Tiffany Potter

Research & Publications

Academic Books

Women, Popular Culture and the Eighteenth Century Table of Contents
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Women, Popular Culture and the Eighteenth Century. Ed. Tiffany Potter. University of Toronto Press, 2012.

In modern popular culture, the pursuits regarded as the most frivolous—fashion, celebrity, romance narratives—are typically understood to be feminine in nature. This collection illustrates how eighteenth-century ideas of the popular and the feminine were also assumed to be naturally intertwined, and investigates the way in which that association facilitates the ongoing trivialization of both. Seventeen top scholars assess the significance of the parallel devaluation s of women’s culture and popular culture by looking at theatres and actresses; novels, magazines and cookbooks; and populist politics and fashion. They also examine the ways in with 18th-century women have been re-imaged in modern popular media, from award-winning novelists Beryl Bainbridge and Emma Donoghue to Austenmania and Pride and Prejudice and Zombies.
The Wire: Urban Decay and American Television Table of Contents
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The Wire: Urban Decay and American Television. Ed. Tiffany Potter and CW Marshall. Continuum, 2009.

Over its five seasons, HBO's award-winning drama The Wire presents several overlapping narrative threads, all set in the city of Baltimore. The series consistently rewrites the conventional understandings of law, order and disorder, offering a view of American that has never before been presented on American television. In a series of fascinating essays, seventeen scholars of literature, film, history, education, philosophy and law examine the place of The Wire within popular culture and consider its representation of inner city life in America, from schools to the corners, police to the courtroom, among honorable drug dealers, corrupt politiciansand men and women both differentiated and united by race, class and sexual orientation.
*noted in the New York Review of Books 14 October 2010
Cylons in America: Critical Studies on Battlestar Galactica Table of Contents
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Cylons in America: Critical Studies on Battlestar Galactica. Ed. Tiffany Potter and CW Marshall. Continuum, 2008.

Cylons in America is the first scholarly collection published on the re-visioned Battlestar Galactica television series (2003-08). Far from its 1970s predecessor, the new BSG combines the familiar features of hard science fiction with direct, and often scathing, commentary on life and politics in post 9/11 America. The 19 essays collected here consider BSG’s depictions of the politics of terrorism and torture; notions of faith, identity, race, gender and the human; and the strategies used to create these depictions, from direction and marketing to music and fan fiction. Cylons in America is written both for scholars of television and cultural studies, and for critically-engaged fans.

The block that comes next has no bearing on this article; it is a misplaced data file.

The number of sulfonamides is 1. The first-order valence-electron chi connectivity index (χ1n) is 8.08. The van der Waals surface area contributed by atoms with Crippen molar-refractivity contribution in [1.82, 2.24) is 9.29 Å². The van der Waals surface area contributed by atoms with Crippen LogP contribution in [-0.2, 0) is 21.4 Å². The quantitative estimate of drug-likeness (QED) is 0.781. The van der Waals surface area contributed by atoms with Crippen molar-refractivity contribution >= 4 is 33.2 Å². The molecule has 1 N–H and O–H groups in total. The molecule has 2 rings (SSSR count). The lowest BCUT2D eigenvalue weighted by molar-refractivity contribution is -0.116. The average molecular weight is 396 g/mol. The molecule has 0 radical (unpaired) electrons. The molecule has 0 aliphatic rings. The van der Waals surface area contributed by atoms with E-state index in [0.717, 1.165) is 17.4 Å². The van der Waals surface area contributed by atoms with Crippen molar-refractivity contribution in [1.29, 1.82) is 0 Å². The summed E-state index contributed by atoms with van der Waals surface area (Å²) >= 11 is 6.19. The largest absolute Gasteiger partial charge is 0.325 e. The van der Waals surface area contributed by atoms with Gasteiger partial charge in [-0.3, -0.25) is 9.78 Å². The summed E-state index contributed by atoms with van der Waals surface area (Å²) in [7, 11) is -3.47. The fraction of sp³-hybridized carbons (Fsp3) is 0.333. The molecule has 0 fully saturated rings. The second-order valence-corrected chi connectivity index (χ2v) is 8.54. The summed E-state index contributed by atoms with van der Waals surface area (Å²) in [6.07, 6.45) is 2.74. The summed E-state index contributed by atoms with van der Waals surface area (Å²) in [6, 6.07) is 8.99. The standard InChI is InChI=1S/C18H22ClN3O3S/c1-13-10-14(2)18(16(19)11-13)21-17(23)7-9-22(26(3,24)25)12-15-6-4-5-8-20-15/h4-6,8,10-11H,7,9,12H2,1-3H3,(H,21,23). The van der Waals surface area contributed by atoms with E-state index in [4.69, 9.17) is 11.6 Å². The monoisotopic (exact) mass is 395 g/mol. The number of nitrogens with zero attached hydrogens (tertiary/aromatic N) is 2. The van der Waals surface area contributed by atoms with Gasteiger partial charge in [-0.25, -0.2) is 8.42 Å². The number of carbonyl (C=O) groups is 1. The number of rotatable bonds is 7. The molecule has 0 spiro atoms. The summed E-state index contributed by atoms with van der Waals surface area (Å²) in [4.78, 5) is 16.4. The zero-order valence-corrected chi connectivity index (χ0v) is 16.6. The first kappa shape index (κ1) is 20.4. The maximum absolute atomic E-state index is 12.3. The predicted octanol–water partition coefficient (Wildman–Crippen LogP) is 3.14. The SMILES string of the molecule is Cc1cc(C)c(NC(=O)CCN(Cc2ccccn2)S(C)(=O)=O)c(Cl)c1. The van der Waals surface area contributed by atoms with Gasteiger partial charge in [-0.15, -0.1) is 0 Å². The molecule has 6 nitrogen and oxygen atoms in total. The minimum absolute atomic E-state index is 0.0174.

Winner, Best Edited Collection, Popular Culture/American Culture Association 2008

Articles and Book Chapters

  • "Insurgency, Accidental Guerrillas and Gang Culture in The Wire." Tiffany Potter and Tobias Sirzyk. American Realism in a Time of Terror and Crisis: New Essays on the Wire. Ed. Arin Keeble and Ivan Stacy. McFarland (forthcoming 2014).
  • "Remapping Terrorism Stereotypes in Battlestar Galactica." Tiffany Potter and CW Marshall. Muslims in American Popular Culture. 3 vols. Ed. Anne R. Richards and Iraj Omidvar. Westport, CT: Praeger, 2013.
  • "Thinking Inside the Box: A Short View of the Immorality and Profaneness of Television Studies." Tiffany Potter and CW Marshall. From Text to Txting: New Media in the Classroom. Ed. Paul Budra and Clint Burnham. Bloomington: Indiana University Press, 2012. 182-213.
  • "Historicizing the Popular and the Feminine: The Rape of the Lock and Pride and Prejudice and Zombies." Women, Popular Culture and the Eighteenth Century. Ed. Tiffany Potter. Toronto: University of Toronto Press, 2012. 5-24.
  • “‘I am the American Dream’: Modern Urban Tragedy and the Borders of Fiction.” Tiffany Potter and CW Marshall. The Wire: Urban Decay and American Television. London and New York: Continuum, 2009. (second printing 2010; third printing 2011). 8-21.
  • “The Life and Times of Fuzzy Dunlop: Herc Hauk and the Modern Urban Crime Environment.” Darkmatter 4 (2009). darkmatter101.org>
  • Grey’s Anatomy: An Example of Television-Based Medicine.” Tiffany Potter and Elizabeth Rhynold. Canadian Journal of Geriatrics 12.2 (2009): 5-9 (double columns).
  • “‘I see the patterns’: Battlestar Galactica and the Things that Matter.” Cylons in America: Critical Studies on Battlestar Galactica. Tiffany Potter and CW Marshall. London and New York: Continuum, 2008. 1-10.
  • “Disability and Television.” Sally Chivers and Tiffany Potter. Encyclopedia of Disability. 5 vols. Ed. Gary L. Albrecht. Sage Reference, 2005. 1547-51.